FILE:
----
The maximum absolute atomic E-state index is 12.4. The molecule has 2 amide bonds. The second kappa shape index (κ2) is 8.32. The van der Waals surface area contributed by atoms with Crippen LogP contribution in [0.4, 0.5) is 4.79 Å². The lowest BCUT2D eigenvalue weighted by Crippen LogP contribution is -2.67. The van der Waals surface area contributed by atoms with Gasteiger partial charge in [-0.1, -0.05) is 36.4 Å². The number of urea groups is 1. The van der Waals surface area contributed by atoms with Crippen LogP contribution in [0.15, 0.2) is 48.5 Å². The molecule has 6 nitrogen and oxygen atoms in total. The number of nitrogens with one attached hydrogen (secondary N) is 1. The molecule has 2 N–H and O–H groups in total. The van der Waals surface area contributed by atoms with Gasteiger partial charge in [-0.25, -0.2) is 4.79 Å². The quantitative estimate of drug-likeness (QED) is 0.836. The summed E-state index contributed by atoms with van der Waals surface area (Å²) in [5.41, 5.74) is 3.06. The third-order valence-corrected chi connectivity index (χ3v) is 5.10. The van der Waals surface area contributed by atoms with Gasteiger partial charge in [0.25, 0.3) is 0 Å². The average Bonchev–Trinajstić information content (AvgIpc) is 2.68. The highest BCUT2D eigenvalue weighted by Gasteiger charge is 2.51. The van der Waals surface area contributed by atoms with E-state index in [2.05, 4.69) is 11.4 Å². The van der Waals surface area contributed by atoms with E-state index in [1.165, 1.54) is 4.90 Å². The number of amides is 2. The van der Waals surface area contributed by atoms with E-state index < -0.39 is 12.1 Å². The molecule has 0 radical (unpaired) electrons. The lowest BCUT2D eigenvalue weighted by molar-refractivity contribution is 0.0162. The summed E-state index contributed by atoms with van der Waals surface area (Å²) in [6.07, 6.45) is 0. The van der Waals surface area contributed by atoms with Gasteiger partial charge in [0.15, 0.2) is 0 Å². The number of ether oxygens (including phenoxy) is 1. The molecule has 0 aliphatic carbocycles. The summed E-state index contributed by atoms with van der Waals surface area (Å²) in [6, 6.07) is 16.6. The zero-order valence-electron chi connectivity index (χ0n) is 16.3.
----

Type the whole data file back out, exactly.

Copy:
The maximum absolute atomic E-state index is 12.4. The molecule has 2 amide bonds. The second kappa shape index (κ2) is 8.32. The van der Waals surface area contributed by atoms with Crippen LogP contribution in [0.4, 0.5) is 4.79 Å². The lowest BCUT2D eigenvalue weighted by Crippen LogP contribution is -2.67. The van der Waals surface area contributed by atoms with Gasteiger partial charge in [-0.1, -0.05) is 36.4 Å². The number of urea groups is 1. The van der Waals surface area contributed by atoms with Crippen LogP contribution in [0.15, 0.2) is 48.5 Å². The molecule has 6 nitrogen and oxygen atoms in total. The number of nitrogens with one attached hydrogen (secondary N) is 1. The molecule has 2 N–H and O–H groups in total. The van der Waals surface area contributed by atoms with Gasteiger partial charge in [-0.25, -0.2) is 4.79 Å². The quantitative estimate of drug-likeness (QED) is 0.836. The summed E-state index contributed by atoms with van der Waals surface area (Å²) in [5.41, 5.74) is 3.06. The third-order valence-corrected chi connectivity index (χ3v) is 5.10. The van der Waals surface area contributed by atoms with Gasteiger partial charge in [0.25, 0.3) is 0 Å². The average Bonchev–Trinajstić information content (AvgIpc) is 2.68. The highest BCUT2D eigenvalue weighted by Gasteiger charge is 2.51. The van der Waals surface area contributed by atoms with E-state index in [2.05, 4.69) is 11.4 Å². The van der Waals surface area contributed by atoms with E-state index in [1.165, 1.54) is 4.90 Å². The number of amides is 2. The van der Waals surface area contributed by atoms with E-state index < -0.39 is 12.1 Å². The molecule has 0 radical (unpaired) electrons. The lowest BCUT2D eigenvalue weighted by molar-refractivity contribution is 0.0162. The summed E-state index contributed by atoms with van der Waals surface area (Å²) in [6.07, 6.45) is 0. The van der Waals surface area contributed by atoms with Gasteiger partial charge in [0.15, 0.2) is 0 Å². The number of ether oxygens (including phenoxy) is 1. The molecule has 0 aliphatic carbocycles. The summed E-state index contributed by atoms with van der Waals surface area (Å²) in [6, 6.07) is 16.6. The zero-order valence-electron chi connectivity index (χ0n) is 16.3.